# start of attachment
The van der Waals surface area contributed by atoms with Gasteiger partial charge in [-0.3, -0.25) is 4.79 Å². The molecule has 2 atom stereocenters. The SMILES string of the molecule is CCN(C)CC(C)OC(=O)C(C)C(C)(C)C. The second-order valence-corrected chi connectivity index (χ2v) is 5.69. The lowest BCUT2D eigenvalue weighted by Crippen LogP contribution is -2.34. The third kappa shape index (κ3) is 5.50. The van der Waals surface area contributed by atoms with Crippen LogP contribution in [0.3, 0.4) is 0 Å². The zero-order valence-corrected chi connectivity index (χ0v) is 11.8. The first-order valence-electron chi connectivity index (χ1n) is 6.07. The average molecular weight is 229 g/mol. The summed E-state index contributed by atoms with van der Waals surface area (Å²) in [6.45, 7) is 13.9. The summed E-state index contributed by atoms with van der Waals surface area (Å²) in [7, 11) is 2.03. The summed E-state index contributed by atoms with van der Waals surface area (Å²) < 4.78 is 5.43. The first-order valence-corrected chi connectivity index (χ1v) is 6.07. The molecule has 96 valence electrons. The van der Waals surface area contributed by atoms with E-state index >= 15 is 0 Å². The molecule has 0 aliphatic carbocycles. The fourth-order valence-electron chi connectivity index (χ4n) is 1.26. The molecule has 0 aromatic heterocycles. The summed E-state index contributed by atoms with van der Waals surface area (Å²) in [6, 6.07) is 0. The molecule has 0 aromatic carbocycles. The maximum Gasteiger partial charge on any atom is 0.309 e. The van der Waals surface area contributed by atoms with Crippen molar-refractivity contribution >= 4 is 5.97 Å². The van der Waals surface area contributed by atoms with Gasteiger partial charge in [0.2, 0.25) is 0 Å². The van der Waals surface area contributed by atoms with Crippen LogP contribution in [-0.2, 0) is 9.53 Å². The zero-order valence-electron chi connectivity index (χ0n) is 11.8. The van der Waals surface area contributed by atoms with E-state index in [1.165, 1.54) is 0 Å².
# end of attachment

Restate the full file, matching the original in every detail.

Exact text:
The van der Waals surface area contributed by atoms with Gasteiger partial charge in [-0.3, -0.25) is 4.79 Å². The molecule has 2 atom stereocenters. The SMILES string of the molecule is CCN(C)CC(C)OC(=O)C(C)C(C)(C)C. The second-order valence-corrected chi connectivity index (χ2v) is 5.69. The lowest BCUT2D eigenvalue weighted by Crippen LogP contribution is -2.34. The third kappa shape index (κ3) is 5.50. The van der Waals surface area contributed by atoms with Crippen LogP contribution in [0.3, 0.4) is 0 Å². The zero-order valence-corrected chi connectivity index (χ0v) is 11.8. The first-order valence-electron chi connectivity index (χ1n) is 6.07. The average molecular weight is 229 g/mol. The summed E-state index contributed by atoms with van der Waals surface area (Å²) in [6.45, 7) is 13.9. The summed E-state index contributed by atoms with van der Waals surface area (Å²) in [7, 11) is 2.03. The summed E-state index contributed by atoms with van der Waals surface area (Å²) < 4.78 is 5.43. The first-order valence-corrected chi connectivity index (χ1v) is 6.07. The molecule has 96 valence electrons. The van der Waals surface area contributed by atoms with E-state index >= 15 is 0 Å². The molecule has 0 aliphatic carbocycles. The fourth-order valence-electron chi connectivity index (χ4n) is 1.26. The molecule has 0 aromatic heterocycles. The summed E-state index contributed by atoms with van der Waals surface area (Å²) in [6, 6.07) is 0. The molecule has 0 aromatic carbocycles. The maximum Gasteiger partial charge on any atom is 0.309 e. The van der Waals surface area contributed by atoms with Crippen molar-refractivity contribution >= 4 is 5.97 Å². The van der Waals surface area contributed by atoms with Gasteiger partial charge in [0.2, 0.25) is 0 Å². The van der Waals surface area contributed by atoms with Crippen LogP contribution in [-0.2, 0) is 9.53 Å². The zero-order valence-electron chi connectivity index (χ0n) is 11.8. The van der Waals surface area contributed by atoms with E-state index in [1.165, 1.54) is 0 Å².